After attending the University of Georgia in the early 1970s, Donna began a law enforcement career as one of the first female patrol officers in a small Atlanta suburb. She is a graduate of both the Northeast Georgia and Greater St. Louis (MO) police academies. Although her tenure as a sworn officer was relatively short (4 years), she would continue working in law enforcement and human rights issues in a variety of volunteer and professional positions for the next 30 years.
Growing up, Donna couldn't shake the feeling that she was somehow different from her peers. As a young adult, she realized this "difference" was in her sexual orientation, and she began the often difficult journey to self-acceptance and empowerment. "I'm a lesbian. No brag, just fact," she says. "It's just one part of my nature, and as much as I celebrate it, it doesn't define me any more or less than my sense of humor or intellect."
Living in the "closet" was necessary to be a cop in the deep South of the 1970s, where job applications to every major law enforcement agency contained clauses disqualifying from employment anyone even suspected of being gay or lesbian. And she was very good at living a double life, although she was deeply conflicted by working in a profession with high integrity expectations, while creating a climate in which people like her could be anything but honest.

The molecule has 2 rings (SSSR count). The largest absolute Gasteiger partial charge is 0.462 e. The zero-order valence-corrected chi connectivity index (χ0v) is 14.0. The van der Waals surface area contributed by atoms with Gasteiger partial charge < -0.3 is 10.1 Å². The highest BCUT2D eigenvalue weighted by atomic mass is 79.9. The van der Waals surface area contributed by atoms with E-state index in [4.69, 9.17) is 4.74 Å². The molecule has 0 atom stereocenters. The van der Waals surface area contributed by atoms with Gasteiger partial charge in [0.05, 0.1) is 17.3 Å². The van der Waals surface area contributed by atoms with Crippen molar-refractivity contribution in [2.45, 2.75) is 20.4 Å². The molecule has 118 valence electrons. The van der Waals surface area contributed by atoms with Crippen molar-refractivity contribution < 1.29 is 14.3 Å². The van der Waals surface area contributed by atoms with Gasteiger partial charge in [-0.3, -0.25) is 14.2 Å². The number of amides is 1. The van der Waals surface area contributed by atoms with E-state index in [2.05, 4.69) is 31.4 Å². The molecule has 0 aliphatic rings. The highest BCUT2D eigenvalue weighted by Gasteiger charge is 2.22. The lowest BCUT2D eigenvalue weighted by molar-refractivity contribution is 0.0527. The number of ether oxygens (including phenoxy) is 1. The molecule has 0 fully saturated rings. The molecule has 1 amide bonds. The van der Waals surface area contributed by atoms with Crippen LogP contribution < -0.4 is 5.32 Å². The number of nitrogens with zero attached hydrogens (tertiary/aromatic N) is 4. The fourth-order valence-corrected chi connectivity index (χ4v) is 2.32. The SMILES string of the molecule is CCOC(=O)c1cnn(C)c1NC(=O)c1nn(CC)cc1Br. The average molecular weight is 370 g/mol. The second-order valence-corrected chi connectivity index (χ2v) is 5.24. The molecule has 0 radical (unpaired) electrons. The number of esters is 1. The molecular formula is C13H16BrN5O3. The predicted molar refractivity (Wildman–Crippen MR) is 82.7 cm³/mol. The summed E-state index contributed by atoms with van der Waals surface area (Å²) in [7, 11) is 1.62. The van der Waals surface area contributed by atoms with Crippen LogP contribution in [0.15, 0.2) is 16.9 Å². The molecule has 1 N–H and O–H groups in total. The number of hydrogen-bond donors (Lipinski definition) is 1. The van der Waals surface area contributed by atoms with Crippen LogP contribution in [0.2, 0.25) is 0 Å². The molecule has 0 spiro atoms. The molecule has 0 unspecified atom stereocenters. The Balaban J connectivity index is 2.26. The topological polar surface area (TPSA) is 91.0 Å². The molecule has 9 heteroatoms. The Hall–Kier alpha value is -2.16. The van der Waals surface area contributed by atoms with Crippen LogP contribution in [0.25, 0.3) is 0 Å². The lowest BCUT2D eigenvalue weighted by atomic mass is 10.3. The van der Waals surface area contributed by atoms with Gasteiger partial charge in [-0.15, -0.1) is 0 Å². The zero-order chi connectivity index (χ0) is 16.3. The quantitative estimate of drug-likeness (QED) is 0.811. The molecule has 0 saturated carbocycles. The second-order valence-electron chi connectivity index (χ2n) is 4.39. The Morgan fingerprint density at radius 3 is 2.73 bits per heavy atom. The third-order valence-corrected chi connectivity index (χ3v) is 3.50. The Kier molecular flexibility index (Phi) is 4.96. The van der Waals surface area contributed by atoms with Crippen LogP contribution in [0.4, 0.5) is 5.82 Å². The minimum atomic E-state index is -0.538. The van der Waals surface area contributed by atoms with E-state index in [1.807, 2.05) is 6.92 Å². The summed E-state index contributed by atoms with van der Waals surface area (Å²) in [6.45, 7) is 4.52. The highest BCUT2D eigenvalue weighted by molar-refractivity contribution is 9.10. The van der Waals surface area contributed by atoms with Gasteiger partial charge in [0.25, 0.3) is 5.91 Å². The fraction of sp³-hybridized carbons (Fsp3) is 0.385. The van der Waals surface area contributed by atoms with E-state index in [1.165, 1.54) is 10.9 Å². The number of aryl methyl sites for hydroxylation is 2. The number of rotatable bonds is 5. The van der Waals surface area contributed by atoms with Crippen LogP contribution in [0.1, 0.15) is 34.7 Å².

In response to gross misinformation about gays and lesbians proffered by a St. Louis police academy instructor in 1976, Donna "came out" to the instructor and challenged his statements and source material. This could have been career suicide, but after her revelation, Donna experienced such tremendous relief that the lying, hiding, and denying were over that she was confident she could handle any obstacles the department or co-workers threw in her path. At least from that point on, she could live her life openly and honestly. Now, over three decades later, Donna still points to the decision to reveal her sexual orientation as the most important decision into which she ever stumbled.